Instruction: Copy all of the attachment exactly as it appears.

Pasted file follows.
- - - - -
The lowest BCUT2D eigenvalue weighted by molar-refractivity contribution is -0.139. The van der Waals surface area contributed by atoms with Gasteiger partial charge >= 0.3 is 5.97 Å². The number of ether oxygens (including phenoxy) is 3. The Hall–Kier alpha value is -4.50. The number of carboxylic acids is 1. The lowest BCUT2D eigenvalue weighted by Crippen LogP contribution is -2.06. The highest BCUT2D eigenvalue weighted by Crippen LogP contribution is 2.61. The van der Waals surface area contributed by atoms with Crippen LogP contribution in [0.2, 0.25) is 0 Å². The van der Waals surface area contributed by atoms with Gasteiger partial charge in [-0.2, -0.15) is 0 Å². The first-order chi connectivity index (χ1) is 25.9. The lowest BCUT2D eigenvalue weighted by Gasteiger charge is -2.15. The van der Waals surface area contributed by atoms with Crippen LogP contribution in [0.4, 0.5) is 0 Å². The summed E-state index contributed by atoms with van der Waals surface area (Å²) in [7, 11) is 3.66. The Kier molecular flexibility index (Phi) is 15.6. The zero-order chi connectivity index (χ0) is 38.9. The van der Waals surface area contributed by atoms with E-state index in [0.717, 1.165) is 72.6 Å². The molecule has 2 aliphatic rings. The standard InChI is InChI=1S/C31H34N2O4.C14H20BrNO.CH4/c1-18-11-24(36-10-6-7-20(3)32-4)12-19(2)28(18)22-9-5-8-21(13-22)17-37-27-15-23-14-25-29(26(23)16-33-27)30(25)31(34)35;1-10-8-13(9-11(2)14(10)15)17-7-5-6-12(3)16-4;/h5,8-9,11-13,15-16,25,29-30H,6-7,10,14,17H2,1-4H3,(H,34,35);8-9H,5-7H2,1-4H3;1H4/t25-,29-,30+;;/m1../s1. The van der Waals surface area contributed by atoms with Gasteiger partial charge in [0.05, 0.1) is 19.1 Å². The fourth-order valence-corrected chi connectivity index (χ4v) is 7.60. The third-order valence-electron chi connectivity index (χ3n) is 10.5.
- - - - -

The lowest BCUT2D eigenvalue weighted by molar-refractivity contribution is -0.139. The van der Waals surface area contributed by atoms with Gasteiger partial charge >= 0.3 is 5.97 Å². The number of ether oxygens (including phenoxy) is 3. The Hall–Kier alpha value is -4.50. The number of carboxylic acids is 1. The lowest BCUT2D eigenvalue weighted by Crippen LogP contribution is -2.06. The highest BCUT2D eigenvalue weighted by Crippen LogP contribution is 2.61. The van der Waals surface area contributed by atoms with Crippen LogP contribution in [0.2, 0.25) is 0 Å². The van der Waals surface area contributed by atoms with Gasteiger partial charge in [-0.2, -0.15) is 0 Å². The first-order chi connectivity index (χ1) is 25.9. The lowest BCUT2D eigenvalue weighted by Gasteiger charge is -2.15. The van der Waals surface area contributed by atoms with Crippen LogP contribution in [0.4, 0.5) is 0 Å². The summed E-state index contributed by atoms with van der Waals surface area (Å²) in [7, 11) is 3.66. The Kier molecular flexibility index (Phi) is 15.6. The zero-order chi connectivity index (χ0) is 38.9. The van der Waals surface area contributed by atoms with E-state index in [0.717, 1.165) is 72.6 Å². The molecule has 2 aliphatic rings. The standard InChI is InChI=1S/C31H34N2O4.C14H20BrNO.CH4/c1-18-11-24(36-10-6-7-20(3)32-4)12-19(2)28(18)22-9-5-8-21(13-22)17-37-27-15-23-14-25-29(26(23)16-33-27)30(25)31(34)35;1-10-8-13(9-11(2)14(10)15)17-7-5-6-12(3)16-4;/h5,8-9,11-13,15-16,25,29-30H,6-7,10,14,17H2,1-4H3,(H,34,35);8-9H,5-7H2,1-4H3;1H4/t25-,29-,30+;;/m1../s1. The van der Waals surface area contributed by atoms with Gasteiger partial charge in [0.05, 0.1) is 19.1 Å². The fourth-order valence-corrected chi connectivity index (χ4v) is 7.60. The third-order valence-electron chi connectivity index (χ3n) is 10.5.